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Vet congressman says he got poor treatment from VA
When former Marine and Massachusetts Rep. Seth Moulton (D) visited a VA hospital in Washington, D.C., it took the front desk more than 30 minutes to prove he was a veteran.
In addition, he did not receive medication he was prescribed and spent hours in pain after a surgery, according to an interview on NPR Tuesday.
"I went to the VA, showed up and checked in at the front desk, and about 30 minutes later, they told me that they had no record of me. They couldn't prove that I was a veteran. But they would consider taking me as a humanitarian case," he said.
Moulton, a freshman congressman who served four tours in Iraq, had promised his constituents he would continue to receive care from the VA and visited the hospital just before his swearing in for a hernia he suffered after weightlifting.
He said he did not identify himself as a member of Congress, since he was just going there as a veteran. Moulton said he didn't have his VA card on him, but had his license and social security number.
"More than enough things to put into their computer system, supposedly the world-renowned VA computerized medical records system," he said.
Moulton suggested that the front desk employees call the VA hospital in Boston, where he had previously received care. After eventually getting through, the Boston VA said it would fax something down.
He said employees in D.C. then questioned aloud whether their fax machine even worked. In addition, he said veterans in the waiting room next to him had been waiting there for "hours."
After a surgery, he was prescribed the powerful painkiller Percocet, as well as Advil. However, after he was sent home with medication, he discovered he had just been given Advil.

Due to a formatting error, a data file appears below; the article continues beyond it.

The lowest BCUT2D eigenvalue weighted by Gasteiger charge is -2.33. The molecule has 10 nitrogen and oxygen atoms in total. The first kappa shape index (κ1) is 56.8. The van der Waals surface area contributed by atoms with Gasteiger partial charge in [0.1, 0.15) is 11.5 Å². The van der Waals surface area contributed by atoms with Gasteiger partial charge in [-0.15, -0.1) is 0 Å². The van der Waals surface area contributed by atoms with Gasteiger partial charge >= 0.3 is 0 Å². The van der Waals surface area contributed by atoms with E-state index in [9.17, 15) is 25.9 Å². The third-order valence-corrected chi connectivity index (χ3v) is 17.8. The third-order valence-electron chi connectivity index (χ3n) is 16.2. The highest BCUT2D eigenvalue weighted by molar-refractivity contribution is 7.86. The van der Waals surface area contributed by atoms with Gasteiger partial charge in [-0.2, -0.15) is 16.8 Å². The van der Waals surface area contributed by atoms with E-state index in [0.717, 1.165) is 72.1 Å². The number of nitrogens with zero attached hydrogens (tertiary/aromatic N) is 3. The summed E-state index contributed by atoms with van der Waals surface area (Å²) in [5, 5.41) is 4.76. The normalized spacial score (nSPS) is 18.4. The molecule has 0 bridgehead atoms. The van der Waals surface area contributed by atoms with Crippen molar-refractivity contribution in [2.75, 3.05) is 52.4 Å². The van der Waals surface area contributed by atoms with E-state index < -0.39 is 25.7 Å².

"And so I opened up the bottle and took a pill. And sometime later, it was still hurting an awful lot, and so I went back for a second one and realized that I didn't have Percocet. I just had ordinary Advil. Of course, the pharmacy was closed at that point, so I was out of luck," he said.
He added, "If that's the care they're giving to a United States congressman, you can imagine what the average veteran is getting at many of the VA facilities across the country."
The agency came under heavy scrutiny last summer, after CNN reported that dozens of veterans had died while awaiting care, and employees were found to have hidden months-long wait times for a first appointment.
The scandal led to the resignation of its secretary, retired Gen. Eric Shinseki, and reform efforts by Congress.
Moulton said he has proposed a package of four bills to improve the quality of the workforce at the VA. They focus on recruiting new talent and investing in existing employees.
The Department of Veterans Affairs later sent NPR a statement saying the VA "seeks constructive feedback from all of its stakeholders as we work to improve the delivery of care and services to our veterans."
"We believe we have made progress, but there is more work to do," it added.